The Olympia City Council voted unanimously Tuesday to endorse Initiative 594, a statewide ballot measure that would require criminal background checks for private gun sales.
The measure goes before voters Nov. 4. If approved, the initiative would require background checks for sales and transfers of firearms arranged by private sellers online and at gun shows, for example.
"This won’t fix all of our problems," said Councilman Jim Cooper, who urged those in attendance to vote in the upcoming election. "This initiative will make our community and state safer. It’s one monumental step, but we still have work to do."
At Tuesday’s council meeting, more than a dozen people from both sides of the issue offered public testimony on why the council should – or should not – support the initiative.
Never miss a local story.
"It would criminalize me for being a responsible gun owner," Olympia resident Dan Solie said. "I-594 is not just about background checks. If it were, it wouldn’t need 18 pages of new rules and regulations."
Olympia resident Penny Purkerson told the council that I-594 will close dangerous loopholes while keeping Second Amendment rights in place.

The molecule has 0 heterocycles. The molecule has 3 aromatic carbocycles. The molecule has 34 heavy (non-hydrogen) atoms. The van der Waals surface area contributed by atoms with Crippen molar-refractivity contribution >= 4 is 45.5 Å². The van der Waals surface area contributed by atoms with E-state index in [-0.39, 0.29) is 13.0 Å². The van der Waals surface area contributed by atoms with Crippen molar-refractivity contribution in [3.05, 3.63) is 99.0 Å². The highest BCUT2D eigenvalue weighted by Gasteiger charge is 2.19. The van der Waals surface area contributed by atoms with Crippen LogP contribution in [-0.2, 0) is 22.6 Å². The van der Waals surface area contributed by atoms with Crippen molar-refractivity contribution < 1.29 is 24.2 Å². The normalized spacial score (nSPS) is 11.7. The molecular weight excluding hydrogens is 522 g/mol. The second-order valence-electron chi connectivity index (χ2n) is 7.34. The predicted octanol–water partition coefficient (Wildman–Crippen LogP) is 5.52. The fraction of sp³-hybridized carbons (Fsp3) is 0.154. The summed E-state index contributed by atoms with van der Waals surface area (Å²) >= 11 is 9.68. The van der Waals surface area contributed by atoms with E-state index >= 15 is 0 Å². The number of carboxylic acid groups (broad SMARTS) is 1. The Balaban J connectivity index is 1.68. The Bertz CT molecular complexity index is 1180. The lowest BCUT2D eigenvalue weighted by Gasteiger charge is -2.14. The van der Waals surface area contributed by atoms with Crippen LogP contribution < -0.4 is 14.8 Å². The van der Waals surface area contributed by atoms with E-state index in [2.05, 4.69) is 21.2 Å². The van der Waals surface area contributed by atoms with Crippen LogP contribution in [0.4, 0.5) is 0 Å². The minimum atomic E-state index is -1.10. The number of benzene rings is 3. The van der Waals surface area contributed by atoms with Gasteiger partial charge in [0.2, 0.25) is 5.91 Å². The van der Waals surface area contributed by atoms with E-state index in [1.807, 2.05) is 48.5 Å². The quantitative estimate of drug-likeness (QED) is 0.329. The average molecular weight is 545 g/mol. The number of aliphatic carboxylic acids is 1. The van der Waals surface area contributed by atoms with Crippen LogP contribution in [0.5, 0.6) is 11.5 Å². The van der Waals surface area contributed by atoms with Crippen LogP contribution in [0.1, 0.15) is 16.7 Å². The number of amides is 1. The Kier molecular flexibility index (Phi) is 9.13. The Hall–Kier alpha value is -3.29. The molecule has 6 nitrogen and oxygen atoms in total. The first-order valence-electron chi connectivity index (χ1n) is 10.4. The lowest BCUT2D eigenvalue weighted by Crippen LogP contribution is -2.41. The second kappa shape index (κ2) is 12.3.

"It is a sensible solution for keeping guns out of the hands of criminals," she said. "We must try to make things better in every way we can."
According to the resolution, "the Olympia City Council supports legislation that seeks to keep firearms out of the hands of those prohibited from owning or possessing firearms."
The city reports that I-594, if approved by voters, would require a small amount of extra staff work at an estimated annual cost of $1,700 to $3,400, according to a staff report.
The Olympia Police Department is specifically affected by the gun transfers required by the initiative, said police spokeswoman Laura Wohl. The department averages about 60 transfer applications a month. If the initiative passes, the department expects an increase of 12 to 24 applications a month, Wohl said.